Thanks for listening.


Steve Aplin
9 years ago

John, the GA-OPG covers more than 9,000 MW of capacity — much more than the capacity represented by GA-OPA and GA-NUG combined. Yet the Global Adjustment for the latter two far outweighs that for OPG. And we are in a period of low gas prices. The GA for OPG is worth it; the GA for OPA (minus Bruce Power) and NUGs are a lot of money for what the province is getting in return.

The issue of used nuclear fuel is only political; not technical. Technically there is no issue at all. Shield it and store it until we are ready to recycle it. Back last summer, I stood only meters away from used fuel canisters in Canada and France, watched through a protective window as robots handled used fuel, and stood on the deck of a pool that contained thousands of tons of used fuel. I feel fine.

You might be surprised to know that almost all the fuel that has ever been used in North American nuclear plants still resides at those same plants. Volume-wise, it is just minuscule. Used nuclear fuel is only a political issue.

I am not thumbing my nose at conservation, just at the notion that it represents usable capacity. Of course nobody should “waste” it, but who really wastes it? “Waste” is a relative term. A pub owner who opens his windows during the summer and lets ACed air pour into the street to entice over-heated passers by to patronize his pub isn’t wasting electricity; he’s using it to attract customers, same as Bullfrog Power is doing when it advertises on TV.

There is no issue right now with blackouts, because the power sources we have — nuclear, coal, hydro, and gas — are capable of keeping the lights on and more. Electricity is good, not bad.

I appreciate you taking the time to write, and encourage you to keep writing.

9 years ago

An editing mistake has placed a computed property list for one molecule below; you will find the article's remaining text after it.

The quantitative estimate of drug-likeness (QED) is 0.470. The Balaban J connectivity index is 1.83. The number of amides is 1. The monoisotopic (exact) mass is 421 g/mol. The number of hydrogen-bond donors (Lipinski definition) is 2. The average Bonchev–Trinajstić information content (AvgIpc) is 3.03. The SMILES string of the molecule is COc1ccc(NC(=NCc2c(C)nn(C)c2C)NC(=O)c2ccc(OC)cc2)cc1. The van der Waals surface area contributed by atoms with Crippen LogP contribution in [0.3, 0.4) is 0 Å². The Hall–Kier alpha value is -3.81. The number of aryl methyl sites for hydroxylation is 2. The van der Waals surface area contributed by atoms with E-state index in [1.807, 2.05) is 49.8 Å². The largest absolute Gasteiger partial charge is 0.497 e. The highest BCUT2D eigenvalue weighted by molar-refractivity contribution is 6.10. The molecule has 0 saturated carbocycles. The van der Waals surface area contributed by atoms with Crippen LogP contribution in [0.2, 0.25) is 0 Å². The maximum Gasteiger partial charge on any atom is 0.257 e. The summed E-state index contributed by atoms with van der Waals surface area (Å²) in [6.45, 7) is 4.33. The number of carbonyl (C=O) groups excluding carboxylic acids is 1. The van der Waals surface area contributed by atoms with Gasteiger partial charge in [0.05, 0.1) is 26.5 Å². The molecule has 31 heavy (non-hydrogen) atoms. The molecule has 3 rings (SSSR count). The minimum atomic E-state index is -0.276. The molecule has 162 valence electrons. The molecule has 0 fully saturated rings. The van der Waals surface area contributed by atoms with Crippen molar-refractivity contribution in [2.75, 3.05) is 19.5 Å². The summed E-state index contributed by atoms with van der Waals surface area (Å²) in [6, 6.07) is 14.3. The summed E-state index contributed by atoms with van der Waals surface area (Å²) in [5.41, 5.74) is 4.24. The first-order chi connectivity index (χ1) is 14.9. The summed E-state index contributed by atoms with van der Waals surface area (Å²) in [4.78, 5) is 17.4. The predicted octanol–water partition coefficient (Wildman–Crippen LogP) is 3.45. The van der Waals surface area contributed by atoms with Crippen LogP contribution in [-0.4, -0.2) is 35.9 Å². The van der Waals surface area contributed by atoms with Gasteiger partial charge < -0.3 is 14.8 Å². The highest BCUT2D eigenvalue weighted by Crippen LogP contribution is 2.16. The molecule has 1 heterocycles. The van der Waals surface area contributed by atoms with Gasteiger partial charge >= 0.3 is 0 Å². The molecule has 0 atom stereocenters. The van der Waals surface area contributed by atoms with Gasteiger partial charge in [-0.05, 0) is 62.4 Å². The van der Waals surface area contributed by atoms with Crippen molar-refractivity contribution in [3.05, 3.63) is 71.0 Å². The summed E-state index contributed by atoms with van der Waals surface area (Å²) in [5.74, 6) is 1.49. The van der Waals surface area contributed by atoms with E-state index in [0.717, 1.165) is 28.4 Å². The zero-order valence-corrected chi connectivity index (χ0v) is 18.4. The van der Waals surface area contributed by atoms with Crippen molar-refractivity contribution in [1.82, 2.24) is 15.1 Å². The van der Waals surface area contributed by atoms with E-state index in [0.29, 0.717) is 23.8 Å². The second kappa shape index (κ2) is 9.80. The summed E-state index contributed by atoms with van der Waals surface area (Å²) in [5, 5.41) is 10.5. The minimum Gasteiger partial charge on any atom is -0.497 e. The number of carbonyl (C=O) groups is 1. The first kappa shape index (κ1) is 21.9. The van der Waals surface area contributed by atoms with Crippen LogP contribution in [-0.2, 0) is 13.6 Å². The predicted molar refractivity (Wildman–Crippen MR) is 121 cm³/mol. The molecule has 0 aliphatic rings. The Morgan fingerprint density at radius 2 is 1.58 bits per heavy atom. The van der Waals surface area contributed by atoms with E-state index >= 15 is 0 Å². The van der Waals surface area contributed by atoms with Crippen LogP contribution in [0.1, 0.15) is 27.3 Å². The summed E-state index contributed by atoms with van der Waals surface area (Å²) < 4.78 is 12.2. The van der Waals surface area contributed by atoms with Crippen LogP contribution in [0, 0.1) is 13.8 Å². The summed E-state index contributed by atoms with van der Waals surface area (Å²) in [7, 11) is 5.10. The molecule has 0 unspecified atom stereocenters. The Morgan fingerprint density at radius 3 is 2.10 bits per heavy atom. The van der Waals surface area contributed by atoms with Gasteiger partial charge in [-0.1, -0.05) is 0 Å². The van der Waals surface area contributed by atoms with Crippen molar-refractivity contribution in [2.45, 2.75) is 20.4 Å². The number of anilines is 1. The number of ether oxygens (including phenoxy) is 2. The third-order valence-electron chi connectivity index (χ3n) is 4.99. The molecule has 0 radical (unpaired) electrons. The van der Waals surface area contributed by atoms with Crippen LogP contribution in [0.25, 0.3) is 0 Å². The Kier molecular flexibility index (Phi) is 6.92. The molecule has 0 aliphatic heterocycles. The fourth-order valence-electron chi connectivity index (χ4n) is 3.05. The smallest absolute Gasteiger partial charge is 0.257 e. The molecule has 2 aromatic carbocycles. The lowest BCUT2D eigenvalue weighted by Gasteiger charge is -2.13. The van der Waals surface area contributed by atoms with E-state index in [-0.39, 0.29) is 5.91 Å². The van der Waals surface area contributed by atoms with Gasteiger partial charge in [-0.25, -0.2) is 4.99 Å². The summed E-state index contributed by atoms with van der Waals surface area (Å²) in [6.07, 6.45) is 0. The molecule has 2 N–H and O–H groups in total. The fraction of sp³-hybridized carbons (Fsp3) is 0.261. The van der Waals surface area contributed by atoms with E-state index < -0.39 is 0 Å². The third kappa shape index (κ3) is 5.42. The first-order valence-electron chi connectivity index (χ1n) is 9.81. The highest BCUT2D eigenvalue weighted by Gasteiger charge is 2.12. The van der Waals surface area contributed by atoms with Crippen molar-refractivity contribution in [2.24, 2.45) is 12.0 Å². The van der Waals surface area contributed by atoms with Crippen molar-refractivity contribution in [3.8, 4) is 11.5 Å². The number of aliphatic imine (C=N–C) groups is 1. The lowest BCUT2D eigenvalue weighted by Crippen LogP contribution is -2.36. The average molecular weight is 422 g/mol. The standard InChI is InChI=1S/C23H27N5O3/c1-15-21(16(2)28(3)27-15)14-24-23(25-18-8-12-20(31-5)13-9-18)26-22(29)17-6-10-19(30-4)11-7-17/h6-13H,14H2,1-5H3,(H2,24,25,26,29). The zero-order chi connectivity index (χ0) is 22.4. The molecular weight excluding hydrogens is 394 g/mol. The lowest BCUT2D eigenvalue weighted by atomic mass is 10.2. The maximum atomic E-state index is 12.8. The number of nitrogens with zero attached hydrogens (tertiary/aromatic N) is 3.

The only reason there is no supply problem right now is that demand is down 5000-7000MW from it’s historical peak. The current price of gas is low, however the price paid by the consumer for gas generated electricity is very high. New build nuclear power is at least 10-15 years away from generating anything. The fact that prices are rising dramatically when demand is low should give you an idea what will happen when demand rises with any kind of economic recovery. As for “cleantech”, please…..this technology requires support because it is impractical and unaffordable, for large scale power production. Not because it is in it’s infancy. It will always be expensive and make a limited contribution to supply, and a significant contribution to cost.

8 years ago

The electricity market here certainly is exciting as far as gigantic inefficient bankrupt bureaucracies go. That’s why I am boycotting them by putting up my own solar panels. I am 10% off grid now. Everytime there is a raise in electrical prices I match or better it by installing more panels or efficient appliances. When they increased off peak last nov. I responded by switching to LED lighting. 200 watts of CFL replaced with 20 watts LED. That shaved over 60 kwh off my bill or about $12. They increase off peak by 20%. I reduced my usage by 40% and take my business elsewhere. Well actually energy from the sun is free. I will never pay for electricity if possible again. I think whatever their plan is it will be hard to compete with free. The writing is on the wall for them. Enjoy.